In the Victorian language of flowers Snowdrops represent hope and it is very easy to see why that would be. In the depths of January they start to emerge from the frozen ground, when there is very little else around; these tiny pure white and dark green flowers come blinking into the light. They prefer sheltered spots preferably in the roots of trees and they quietly arrive, sometimes in ones and twos but often in drifts and they lift the hearts of all that see them. I found my first ones in the garden this morning.
Galanthophile is the technical term for a snowdrop enthusiast and currently there is an absolute craze for these modest flowers; Walsingham Abbey lost 13,000 of them to determined thieves, who fortunately were brought to book. Single bulbs of new or rare specimens will change hands for thousands of pounds, impatient enthusiasts have been known to dig in the garden to find the emerging tips in the spring.
Snowdrops were planted on the graves of loved ones, they were also planted along the pathway to the outdoor privy, their white heads lighting the way in the dark. Churches were decorated with snowdrops at candlemas (February 2nd). Probably because there was little else about, but also it is the festival of the Purification and these pristine little flowers reflect this.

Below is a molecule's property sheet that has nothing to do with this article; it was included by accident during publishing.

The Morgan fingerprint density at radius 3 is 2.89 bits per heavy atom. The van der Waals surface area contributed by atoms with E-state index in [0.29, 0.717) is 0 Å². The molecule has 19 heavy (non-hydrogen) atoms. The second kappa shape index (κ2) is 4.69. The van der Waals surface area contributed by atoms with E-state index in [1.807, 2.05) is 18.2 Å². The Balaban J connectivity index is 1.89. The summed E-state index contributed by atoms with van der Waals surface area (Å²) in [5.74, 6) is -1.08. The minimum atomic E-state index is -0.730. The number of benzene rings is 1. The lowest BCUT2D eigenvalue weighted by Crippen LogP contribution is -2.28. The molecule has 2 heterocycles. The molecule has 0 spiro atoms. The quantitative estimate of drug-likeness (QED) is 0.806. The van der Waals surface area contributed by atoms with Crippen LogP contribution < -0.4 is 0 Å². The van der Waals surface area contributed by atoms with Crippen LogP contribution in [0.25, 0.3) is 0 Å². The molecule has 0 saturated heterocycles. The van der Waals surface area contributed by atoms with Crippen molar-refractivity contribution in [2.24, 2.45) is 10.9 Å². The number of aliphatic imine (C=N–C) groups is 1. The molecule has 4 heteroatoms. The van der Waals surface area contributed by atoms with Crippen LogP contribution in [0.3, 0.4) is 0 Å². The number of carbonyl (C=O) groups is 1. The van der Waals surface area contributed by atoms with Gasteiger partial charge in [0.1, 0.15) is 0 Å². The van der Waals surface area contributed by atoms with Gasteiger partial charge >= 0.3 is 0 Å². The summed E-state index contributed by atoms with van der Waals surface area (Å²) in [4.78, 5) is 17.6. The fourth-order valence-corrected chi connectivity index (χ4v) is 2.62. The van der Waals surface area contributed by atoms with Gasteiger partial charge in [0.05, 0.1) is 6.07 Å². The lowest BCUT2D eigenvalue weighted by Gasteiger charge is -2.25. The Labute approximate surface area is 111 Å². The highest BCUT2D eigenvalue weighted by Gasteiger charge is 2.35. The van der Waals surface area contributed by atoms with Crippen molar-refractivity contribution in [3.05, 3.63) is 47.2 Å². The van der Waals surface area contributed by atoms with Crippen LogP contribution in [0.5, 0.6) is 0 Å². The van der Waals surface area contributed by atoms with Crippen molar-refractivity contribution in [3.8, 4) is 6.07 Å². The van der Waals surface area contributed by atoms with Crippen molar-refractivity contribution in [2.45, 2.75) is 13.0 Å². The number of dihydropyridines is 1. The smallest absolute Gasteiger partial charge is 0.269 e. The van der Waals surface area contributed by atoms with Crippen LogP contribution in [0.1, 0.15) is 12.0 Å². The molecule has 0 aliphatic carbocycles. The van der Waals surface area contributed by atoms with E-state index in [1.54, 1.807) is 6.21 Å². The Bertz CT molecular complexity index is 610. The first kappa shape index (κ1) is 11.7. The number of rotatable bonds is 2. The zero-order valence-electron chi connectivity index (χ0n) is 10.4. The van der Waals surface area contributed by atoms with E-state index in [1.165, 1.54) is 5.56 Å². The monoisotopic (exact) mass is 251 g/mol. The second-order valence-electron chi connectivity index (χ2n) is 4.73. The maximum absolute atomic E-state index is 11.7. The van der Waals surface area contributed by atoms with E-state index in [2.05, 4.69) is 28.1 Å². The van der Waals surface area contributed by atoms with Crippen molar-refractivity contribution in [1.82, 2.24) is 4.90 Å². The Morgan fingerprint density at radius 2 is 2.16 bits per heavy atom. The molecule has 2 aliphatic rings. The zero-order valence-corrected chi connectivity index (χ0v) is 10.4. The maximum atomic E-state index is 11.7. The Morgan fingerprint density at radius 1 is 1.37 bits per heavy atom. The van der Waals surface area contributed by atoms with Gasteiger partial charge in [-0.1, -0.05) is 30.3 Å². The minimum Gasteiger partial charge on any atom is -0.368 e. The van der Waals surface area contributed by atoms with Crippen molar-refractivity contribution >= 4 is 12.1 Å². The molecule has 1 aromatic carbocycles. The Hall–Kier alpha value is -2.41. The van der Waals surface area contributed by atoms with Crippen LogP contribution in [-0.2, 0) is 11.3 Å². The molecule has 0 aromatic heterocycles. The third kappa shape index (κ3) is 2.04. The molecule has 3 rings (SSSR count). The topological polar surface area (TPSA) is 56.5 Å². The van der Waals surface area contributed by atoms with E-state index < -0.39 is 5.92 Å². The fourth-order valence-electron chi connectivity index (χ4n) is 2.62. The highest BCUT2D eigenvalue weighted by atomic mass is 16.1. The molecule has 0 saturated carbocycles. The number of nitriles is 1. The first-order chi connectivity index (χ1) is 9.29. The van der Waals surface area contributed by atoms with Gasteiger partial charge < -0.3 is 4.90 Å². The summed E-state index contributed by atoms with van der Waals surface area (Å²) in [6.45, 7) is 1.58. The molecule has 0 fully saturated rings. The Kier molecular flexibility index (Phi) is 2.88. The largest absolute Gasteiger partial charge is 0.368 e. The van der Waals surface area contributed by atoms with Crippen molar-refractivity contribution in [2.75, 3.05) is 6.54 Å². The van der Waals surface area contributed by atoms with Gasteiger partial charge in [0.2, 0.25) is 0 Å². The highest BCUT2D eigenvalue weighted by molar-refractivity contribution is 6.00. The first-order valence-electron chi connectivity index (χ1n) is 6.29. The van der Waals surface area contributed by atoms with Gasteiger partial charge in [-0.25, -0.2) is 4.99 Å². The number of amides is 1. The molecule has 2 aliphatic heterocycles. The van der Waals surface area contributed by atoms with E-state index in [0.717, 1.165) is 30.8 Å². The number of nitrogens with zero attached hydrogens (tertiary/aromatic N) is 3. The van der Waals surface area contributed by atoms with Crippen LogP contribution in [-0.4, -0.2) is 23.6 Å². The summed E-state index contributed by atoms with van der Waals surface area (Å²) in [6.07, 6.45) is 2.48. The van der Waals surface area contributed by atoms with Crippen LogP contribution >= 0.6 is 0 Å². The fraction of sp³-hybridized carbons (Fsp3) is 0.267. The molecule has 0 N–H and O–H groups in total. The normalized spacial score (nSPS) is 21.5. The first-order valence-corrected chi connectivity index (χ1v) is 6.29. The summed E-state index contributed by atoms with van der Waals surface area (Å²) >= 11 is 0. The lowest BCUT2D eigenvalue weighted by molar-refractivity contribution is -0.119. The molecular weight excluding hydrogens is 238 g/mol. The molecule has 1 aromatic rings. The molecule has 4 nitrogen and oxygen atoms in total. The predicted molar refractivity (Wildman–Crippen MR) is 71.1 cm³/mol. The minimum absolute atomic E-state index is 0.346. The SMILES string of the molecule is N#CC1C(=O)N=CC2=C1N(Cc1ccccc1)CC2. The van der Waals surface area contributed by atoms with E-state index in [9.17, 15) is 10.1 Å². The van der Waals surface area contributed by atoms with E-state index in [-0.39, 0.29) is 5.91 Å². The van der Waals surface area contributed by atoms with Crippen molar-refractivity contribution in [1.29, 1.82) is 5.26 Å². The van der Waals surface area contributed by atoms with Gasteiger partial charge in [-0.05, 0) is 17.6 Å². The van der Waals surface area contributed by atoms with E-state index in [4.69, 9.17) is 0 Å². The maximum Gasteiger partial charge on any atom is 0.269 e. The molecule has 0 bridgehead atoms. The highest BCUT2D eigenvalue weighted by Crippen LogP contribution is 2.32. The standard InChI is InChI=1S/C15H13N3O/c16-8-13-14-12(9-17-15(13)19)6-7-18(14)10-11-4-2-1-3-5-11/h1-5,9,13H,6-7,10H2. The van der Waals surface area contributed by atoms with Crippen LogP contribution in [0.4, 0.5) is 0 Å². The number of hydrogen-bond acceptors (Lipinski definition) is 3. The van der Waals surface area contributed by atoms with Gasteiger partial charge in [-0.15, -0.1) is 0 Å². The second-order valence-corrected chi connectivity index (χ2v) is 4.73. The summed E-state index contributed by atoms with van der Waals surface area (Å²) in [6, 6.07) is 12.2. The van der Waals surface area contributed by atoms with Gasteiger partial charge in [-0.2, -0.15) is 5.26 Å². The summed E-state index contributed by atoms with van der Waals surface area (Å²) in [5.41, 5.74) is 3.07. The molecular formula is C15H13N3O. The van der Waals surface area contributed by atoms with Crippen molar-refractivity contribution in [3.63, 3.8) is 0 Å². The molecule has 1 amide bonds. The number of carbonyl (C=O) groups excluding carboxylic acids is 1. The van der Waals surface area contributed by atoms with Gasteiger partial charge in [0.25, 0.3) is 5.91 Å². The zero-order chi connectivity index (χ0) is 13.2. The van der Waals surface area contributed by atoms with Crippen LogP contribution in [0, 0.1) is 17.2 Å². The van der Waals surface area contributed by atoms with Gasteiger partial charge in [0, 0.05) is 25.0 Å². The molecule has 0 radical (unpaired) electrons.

If snowdrops came out in August we wouldn’t think twice about them; but they are here now and it is this that gives us hope that things are getting better. In the same way that planting bulbs in the autumn is an act of hope and faith in the coming of the spring.
At the moment we need all of this, we all knew that this winter was going to be dark and difficult and it has exceeded expectations. Who knows when this lockdown will end? But we do have a vaccine and with that and everyone playing their part, plus the gradually warming and lengthening days the situation will improve.
It is these tiny signals that help us sustain hope when things seem very dark and the snowdrop is one of those tiny signals.
At once a voice arose among the bleak twigs overhead
In a full-hearted evensong of joy, illimited;
An aged thrush, frail, gaunt and small in blast-beruffled plume,
Had chosen thus to fling his soul upon the growing gloom.
So little cause for carolings of such ecstatic sound
Was written on terrestrial things afar or nigh around.
That I could think there trembled through his happy good-night air
Some blessed Hope, whereof he knew and I was unaware.
The Darkling Thrush Thomas Hardy
If you would like to know more about snowdrops listen to Open Country Radio 4 16th Jan and hear the marvellous Alan Street talking about them.